In our human body if our heart or brain is unwell, or if there is a lack of balance between these two key engines, it will have a negative effect on our ability to function, our livelihood and our productivity. It is the same with any team or organization.

In addition, if the brain wants to push us to a higher performance and results it better make sure that the heart is healthy enough to sustain it. Athletes are very clear about that. They know that the more they want to push their performance the more they have to make sure their heart can endure and support their goals. It is the same with any team or organization.

Any organization or team is always a reflection of its leaders. The leaders determine and shape the culture and mindset of their organization. If the leaders bring heart to the game the team will have a lot of spirit and heart. I refer to this leadership style as: “Leadership informed by some accounting.”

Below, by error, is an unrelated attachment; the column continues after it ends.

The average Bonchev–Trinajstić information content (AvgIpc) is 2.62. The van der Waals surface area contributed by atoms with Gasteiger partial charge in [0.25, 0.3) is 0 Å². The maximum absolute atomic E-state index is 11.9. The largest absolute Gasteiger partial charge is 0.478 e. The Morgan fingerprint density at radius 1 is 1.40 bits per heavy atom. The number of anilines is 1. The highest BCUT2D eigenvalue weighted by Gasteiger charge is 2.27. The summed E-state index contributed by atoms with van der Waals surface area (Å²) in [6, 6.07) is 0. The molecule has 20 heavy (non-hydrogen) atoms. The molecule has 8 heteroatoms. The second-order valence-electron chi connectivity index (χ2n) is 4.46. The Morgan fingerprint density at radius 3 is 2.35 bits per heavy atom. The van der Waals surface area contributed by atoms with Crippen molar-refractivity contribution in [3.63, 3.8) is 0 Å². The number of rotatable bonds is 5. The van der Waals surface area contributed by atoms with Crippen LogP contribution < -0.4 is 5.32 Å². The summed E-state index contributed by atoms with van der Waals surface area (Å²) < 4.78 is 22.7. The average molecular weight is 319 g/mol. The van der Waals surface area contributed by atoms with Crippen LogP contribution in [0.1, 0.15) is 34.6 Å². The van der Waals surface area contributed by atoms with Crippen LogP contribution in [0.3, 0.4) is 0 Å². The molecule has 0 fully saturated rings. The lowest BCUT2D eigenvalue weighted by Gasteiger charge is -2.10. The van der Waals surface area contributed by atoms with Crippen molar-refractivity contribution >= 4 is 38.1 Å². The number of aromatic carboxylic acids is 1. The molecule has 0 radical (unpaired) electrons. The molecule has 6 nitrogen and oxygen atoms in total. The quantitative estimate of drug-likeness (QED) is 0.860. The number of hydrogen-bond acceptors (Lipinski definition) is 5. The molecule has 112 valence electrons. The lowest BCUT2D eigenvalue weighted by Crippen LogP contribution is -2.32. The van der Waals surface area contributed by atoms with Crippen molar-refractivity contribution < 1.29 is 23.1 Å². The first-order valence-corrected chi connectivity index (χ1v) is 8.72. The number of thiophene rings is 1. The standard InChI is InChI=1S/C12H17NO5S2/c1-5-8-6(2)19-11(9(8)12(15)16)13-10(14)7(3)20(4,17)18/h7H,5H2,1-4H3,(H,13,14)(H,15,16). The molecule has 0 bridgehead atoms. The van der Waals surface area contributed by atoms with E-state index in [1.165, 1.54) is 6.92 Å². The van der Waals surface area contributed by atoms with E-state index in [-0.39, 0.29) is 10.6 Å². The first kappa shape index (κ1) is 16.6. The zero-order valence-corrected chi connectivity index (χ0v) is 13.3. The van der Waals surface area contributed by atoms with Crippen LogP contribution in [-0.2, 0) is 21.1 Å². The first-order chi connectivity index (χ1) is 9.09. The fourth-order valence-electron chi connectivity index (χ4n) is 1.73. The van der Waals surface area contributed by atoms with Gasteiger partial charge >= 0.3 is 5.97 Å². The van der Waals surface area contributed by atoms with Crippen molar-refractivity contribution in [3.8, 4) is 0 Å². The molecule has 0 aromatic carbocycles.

However, some leaders only bring a cold analytical number-driven perspective to their leadership. Their leadership approach is one of “Accounting informed by some leadership”.

Unfortunately, I see teams that have no heart all the time. All their leaders care about is hitting the bottom line at any and all cost. They are quick to cut expenses, fire people and take harsh measures in order to make their financial results look good in the short term while weakening and deteriorating the long term.

This approach is very common with Venture Capitalists who purchase sub-optimal organizations only to slash costs and take advantage of people’s sense of survival and loyalty in order to gain quick returns, without regard for longevity or long-term health.

But, I see it also in regular companies who bring in professional CEOs with no long-term commitment or regard, only a short-term focus to turn performance around, show higher numbers and leave with a big payout.